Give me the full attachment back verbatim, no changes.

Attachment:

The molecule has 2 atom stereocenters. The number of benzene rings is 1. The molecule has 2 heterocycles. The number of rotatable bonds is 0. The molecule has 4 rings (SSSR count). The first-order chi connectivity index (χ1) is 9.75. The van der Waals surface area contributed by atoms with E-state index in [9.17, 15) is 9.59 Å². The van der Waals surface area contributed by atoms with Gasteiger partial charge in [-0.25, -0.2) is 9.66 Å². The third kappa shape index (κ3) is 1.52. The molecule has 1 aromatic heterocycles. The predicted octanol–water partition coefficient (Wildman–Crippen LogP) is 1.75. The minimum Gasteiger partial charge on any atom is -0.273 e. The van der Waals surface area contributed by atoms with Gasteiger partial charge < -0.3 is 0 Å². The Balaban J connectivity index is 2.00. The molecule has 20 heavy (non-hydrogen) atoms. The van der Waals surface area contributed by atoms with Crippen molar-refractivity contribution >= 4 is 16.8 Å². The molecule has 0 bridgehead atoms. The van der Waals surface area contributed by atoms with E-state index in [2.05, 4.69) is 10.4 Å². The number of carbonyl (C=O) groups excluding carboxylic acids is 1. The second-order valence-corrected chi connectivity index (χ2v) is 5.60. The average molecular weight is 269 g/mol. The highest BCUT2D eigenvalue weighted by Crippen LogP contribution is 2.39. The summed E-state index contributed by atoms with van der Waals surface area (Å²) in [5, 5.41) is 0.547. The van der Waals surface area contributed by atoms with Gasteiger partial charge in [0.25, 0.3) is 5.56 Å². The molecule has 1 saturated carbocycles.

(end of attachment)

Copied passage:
The molecule has 2 atom stereocenters. The number of benzene rings is 1. The molecule has 2 heterocycles. The number of rotatable bonds is 0. The molecule has 4 rings (SSSR count). The first-order chi connectivity index (χ1) is 9.75. The van der Waals surface area contributed by atoms with E-state index in [9.17, 15) is 9.59 Å². The van der Waals surface area contributed by atoms with Gasteiger partial charge in [-0.25, -0.2) is 9.66 Å². The third kappa shape index (κ3) is 1.52. The molecule has 1 aromatic heterocycles. The predicted octanol–water partition coefficient (Wildman–Crippen LogP) is 1.75. The minimum Gasteiger partial charge on any atom is -0.273 e. The van der Waals surface area contributed by atoms with Gasteiger partial charge < -0.3 is 0 Å². The Balaban J connectivity index is 2.00. The molecule has 20 heavy (non-hydrogen) atoms. The van der Waals surface area contributed by atoms with Crippen molar-refractivity contribution >= 4 is 16.8 Å². The molecule has 0 bridgehead atoms. The van der Waals surface area contributed by atoms with E-state index in [2.05, 4.69) is 10.4 Å². The number of carbonyl (C=O) groups excluding carboxylic acids is 1. The second-order valence-corrected chi connectivity index (χ2v) is 5.60. The average molecular weight is 269 g/mol. The highest BCUT2D eigenvalue weighted by Crippen LogP contribution is 2.39. The summed E-state index contributed by atoms with van der Waals surface area (Å²) in [5, 5.41) is 0.547. The van der Waals surface area contributed by atoms with Gasteiger partial charge in [0.25, 0.3) is 5.56 Å². The molecule has 1 saturated carbocycles.